The Vineyard Gazette – Martha’s Vineyard News
From the February 27, 1959 edition of the Vineyard Gazette:
What’s going on behind West Tisbury pottery? As those who were at the ferry landing on Wednesday probably know, the noise comes from the engine of a 1927 Ford Model T passenger car that Thomas Thatcher has just acquired.
In fact, the car has belonged to Mr. Thatcher since Christmas, when it was given to him by his uncle and aunt, Mr. and Mrs. Harold Wiggins, when he was visiting them in Carthage, Mo. It is an heirloom to strictest sense of the word, since he was in the Wiggins family for the thirty-two years of his life – only a few weeks younger than Mr. Thatcher himself.
Three weeks ago the black and green classic was shipped from Carthage by rail, and it finally arrived in Falmouth on Wednesday. That day Mr Thatcher drove to Falmouth and, with the help of David Frantz Jr. of West Tisbury, who works at the Woods Hole Oceanographic Institution, unloaded the vehicle, fueled it with gasoline , water and antifreeze, and went. for home, Mr. Frantz in the high driver’s seat.
It was a sensational trip from Falmouth to Woods Hole and then across the ferry to Vineyard Haven. At each stop, the vintage car drew throngs of people, the older ones remembering with nostalgia the days when cars were cars and the younger ones seeing perhaps for the first time in material reality the type of vehicle they had heard about from their parents.
The Model T, which is not one of those shiny objects collected by vintage car enthusiasts, but a good old working farm car that was driven continuously until the end of the year last, when the Wiggins decided that Missouri traffic was spiraling out of control for the likes. of the old Ford, sat most of the day before in a garage, cured of a slight jolt from the long train ride, and other medications, including a sticker.
And now, says Mr Thatcher, all he has to do is learn to drive it.
I bet you didn’t know that next week is National Weights and Measures Week. To be even more flippant: bet you can’t name your own weights and measures sealer without first looking it up on a list of officers in your city.
A friendly and quiet man, MR Wallace Darnley is probably known by sight to just about everyone in Edgartown, but it is equally likely that few know what a man of business he is and one of its business is the control of the weighing and measuring devices employed by the merchants of the city.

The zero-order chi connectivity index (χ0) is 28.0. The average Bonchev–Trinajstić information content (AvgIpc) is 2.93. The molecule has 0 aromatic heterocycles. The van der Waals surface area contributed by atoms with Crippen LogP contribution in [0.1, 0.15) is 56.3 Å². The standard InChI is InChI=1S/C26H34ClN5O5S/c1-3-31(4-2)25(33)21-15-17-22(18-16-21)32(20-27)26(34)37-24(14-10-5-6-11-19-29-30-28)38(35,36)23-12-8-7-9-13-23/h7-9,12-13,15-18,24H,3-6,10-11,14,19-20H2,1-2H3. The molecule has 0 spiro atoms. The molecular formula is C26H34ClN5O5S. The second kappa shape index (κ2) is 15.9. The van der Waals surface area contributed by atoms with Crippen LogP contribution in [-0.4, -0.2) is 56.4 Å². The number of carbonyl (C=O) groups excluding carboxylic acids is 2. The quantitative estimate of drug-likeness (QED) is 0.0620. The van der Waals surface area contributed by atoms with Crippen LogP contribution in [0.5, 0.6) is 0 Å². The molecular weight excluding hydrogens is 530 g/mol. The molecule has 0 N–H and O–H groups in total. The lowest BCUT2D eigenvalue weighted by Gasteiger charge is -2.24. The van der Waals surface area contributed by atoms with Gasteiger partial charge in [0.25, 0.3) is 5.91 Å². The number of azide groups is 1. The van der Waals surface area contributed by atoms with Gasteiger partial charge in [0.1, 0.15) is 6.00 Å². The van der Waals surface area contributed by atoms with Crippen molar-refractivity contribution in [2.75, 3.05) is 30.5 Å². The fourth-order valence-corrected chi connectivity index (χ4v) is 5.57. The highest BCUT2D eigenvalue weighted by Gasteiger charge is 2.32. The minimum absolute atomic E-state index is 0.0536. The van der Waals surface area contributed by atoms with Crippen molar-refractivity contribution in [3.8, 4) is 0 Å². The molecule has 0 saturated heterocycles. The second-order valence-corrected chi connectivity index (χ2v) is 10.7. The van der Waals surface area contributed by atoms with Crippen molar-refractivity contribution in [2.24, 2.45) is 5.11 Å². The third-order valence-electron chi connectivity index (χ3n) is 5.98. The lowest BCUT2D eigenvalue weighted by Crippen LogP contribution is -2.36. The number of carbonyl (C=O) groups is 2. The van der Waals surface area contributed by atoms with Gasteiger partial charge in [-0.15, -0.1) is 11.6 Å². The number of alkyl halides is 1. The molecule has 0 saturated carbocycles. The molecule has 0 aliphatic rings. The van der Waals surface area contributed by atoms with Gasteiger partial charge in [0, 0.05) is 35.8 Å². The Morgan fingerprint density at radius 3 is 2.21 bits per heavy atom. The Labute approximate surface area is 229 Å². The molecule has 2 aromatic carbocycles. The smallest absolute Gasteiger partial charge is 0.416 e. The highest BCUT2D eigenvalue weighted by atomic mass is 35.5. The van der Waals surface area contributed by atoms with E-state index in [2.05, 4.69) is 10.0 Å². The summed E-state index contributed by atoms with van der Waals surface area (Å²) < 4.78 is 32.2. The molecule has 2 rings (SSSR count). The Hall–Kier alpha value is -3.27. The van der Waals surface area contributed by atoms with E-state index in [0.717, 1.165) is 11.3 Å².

The tradition behind Mr. Darnley’s office is one of the longest in the country’s history. The first weights and measures laws were passed by Congress in 1799. The result of these laws 160 years later is that Mr. Darnley and other town sealers like him are required to check the scales and pumps in their respective areas once a year, and to carry out spot checks from time to time during the year.
The practice has worked quietly to the benefit of all parties involved, both seller and buyer, over the years. It also reduced the chaos of everyday life in a way that is both commendable and rare, standardizing all units of measurement and relegating units such as the baker’s dozen, the “at arm’s length” yard, and the mile of countryside into mythical limbo, at least as far as business ventures are concerned.
It is Mr. Darnley’s job to check the scales and pumps, and if they are wrong, have them adjusted if possible or condemn them altogether. “Most of the time the scales and pumps are pretty damn accurate,” he said this week. “That wasn’t the case in the past, especially with gas pumps.”
Fuel pumps today operate with all the prowess of IBM machines and mostly spit out gasoline with reasonable accuracy. But they can still wear out, and not so long ago Mr Darnley discovered a pump at an Edgartown gas station that gave a bonus liter of fuel for every five gallons the gauge indicated that it was distributing.
When Mr. Darnley successfully checks a scale or a pump, he puts his seal, or rather the town’s stamp of approval, on it, and that’s why, in the name of logic, he’s known as a weight sealer. and measurements.
It is not only in weights and measures that Mr. Darnley works to keep the affairs of the city above reproach. When he was talking about this particular job this week, he was at the police station between patrols. He is one of several special patrol boats in the city, on duty mainly during the summer months, but also occasionally in the winter. And he’s also the town’s milk inspector, another little-known office that does an invaluable service to the townspeople.
These are all part-time jobs carried out with good humor by Mr. Darnley. His main occupation also involves good humor, if you wish to extend a term. He’s in charge of distributing ice cream for Martha’s Vineyard Cooperative Dairy, which makes him kind of a good-natured guy basically.
Compiled by Hilary Wallcox